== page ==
Kids are alright
Trout, Harper, Cole, fresh All-Stars highlight the changing face of the game
Not too long ago, Mike Trout, Bryce Harper and Gerrit Cole were the ones picking up the extra balls and getting pranked into paying the pricey checks.
Now, along with the likes of Kris Bryant, Matt Harvey and many others, they’ve become the face of the All-Star Game and the future of the major leagues.
“The Derek Jeter generation in the last few years came to the end of their careers. We have a great new crop of young players,” new Commissioner Rob Manfred said.
This is an age when The Kids are All Right — a record 20 of the 76 All-Stars for Tuesday night’s game are 25 or younger, according to STATS.
“I think the young talent in baseball is better than it’s been in years,” said Yankees first baseman Mark Teixeira, one of the older All-Stars at 35. “These are exciting players, players that kids can look up to.”
His former teammates — baseball royalty, in the form of Mariano Rivera and Jeter — are gone.
The brash bats who rule the new era belong to Giancarlo Stanton, Yasiel Puig and Manny Machado, trying to solve bold arms led by Chris Archer, Cole and Harvey.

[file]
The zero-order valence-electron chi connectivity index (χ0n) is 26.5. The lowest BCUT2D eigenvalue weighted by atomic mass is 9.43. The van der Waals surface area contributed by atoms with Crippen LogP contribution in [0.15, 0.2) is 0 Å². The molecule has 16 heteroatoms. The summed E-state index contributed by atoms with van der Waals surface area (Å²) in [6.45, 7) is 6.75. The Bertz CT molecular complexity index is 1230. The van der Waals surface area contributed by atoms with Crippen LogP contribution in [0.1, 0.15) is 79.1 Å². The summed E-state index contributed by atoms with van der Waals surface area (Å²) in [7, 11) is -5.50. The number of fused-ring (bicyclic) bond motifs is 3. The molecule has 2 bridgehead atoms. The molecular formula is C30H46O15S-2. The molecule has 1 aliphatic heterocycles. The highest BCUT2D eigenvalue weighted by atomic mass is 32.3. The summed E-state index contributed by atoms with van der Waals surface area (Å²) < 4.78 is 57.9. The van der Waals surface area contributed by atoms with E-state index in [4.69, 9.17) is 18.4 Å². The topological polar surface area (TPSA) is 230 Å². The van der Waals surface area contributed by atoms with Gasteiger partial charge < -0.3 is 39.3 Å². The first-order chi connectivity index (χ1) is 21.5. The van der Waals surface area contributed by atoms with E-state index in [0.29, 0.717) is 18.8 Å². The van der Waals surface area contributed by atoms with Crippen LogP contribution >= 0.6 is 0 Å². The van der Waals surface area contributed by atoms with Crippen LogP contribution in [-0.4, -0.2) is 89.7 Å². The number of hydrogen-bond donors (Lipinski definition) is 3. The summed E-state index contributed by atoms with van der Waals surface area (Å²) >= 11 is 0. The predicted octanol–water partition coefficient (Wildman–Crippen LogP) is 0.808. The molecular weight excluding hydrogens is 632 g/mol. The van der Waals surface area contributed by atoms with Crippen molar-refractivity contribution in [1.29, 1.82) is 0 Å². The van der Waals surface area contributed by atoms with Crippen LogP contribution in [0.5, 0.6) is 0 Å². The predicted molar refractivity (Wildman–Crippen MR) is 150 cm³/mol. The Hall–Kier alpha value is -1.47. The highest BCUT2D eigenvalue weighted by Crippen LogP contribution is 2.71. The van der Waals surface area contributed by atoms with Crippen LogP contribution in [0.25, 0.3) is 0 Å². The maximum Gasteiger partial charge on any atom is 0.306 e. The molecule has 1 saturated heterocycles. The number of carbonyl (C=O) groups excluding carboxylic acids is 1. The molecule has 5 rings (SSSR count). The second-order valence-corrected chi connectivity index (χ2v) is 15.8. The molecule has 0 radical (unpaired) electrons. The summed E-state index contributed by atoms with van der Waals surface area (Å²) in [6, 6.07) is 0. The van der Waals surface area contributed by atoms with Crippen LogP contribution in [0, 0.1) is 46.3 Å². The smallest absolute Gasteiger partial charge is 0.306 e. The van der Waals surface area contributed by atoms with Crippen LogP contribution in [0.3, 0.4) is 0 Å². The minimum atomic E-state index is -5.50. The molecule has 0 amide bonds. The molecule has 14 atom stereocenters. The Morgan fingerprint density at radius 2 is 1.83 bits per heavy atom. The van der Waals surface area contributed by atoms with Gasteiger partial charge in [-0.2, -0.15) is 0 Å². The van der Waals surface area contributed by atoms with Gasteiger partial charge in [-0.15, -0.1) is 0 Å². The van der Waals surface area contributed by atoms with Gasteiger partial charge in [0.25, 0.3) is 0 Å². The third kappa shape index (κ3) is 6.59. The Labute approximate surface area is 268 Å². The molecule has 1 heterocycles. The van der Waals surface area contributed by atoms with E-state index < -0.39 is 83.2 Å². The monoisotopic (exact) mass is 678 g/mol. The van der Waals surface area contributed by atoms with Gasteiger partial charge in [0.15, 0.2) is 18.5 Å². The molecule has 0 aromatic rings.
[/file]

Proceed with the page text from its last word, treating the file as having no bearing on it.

Major League Baseball, which often relies on the nostalgia of its 19th-century roots, is striving to connect with 21st-century youth more familiar with Reddit and Tinder than Josh Reddick and Branden Pinder.
“We’re working very hard to give our fans the kind of access to those players and others in order to raise their awareness of these players,” Manfred said. “We do realize we have a challenge in that regard because of what I characterize as generational change.”
How different it was in 2011, when Trout was 19 and arrived at his first big league camp. Some Los Angeles Angels veterans invited him to dinner Mastro’s City Hall Steakhouse in Scottsdale, Arizona. A waiter brought the check, which came to $1,800, and ace pitcher Jeff Weaver handed it to Trout and told him the bill was his to pay.
When Trout arrived at Tempe Diablo Stadium a few days later, he found a toy truck in front of his locker. Inside were 7,200 quarters. And Weaver punked the newbie outfielder later in spring training with a message on the right-field scoreboard, urging fans to call “Mike Trout directly with your baseball questions” during an exhibition game — with his actual cellphone number, of course.
At 23, Bryant looks more high school student than big-time ballplayer. Face of the game? He doesn’t think so.
“It is pretty cool to be mentioned in the same sentence as those guys,” he said.
National League’s Kris Bryant, of the Chicago Cubs, during batting practice Monday for the MLB All-Star game in Cincinnati.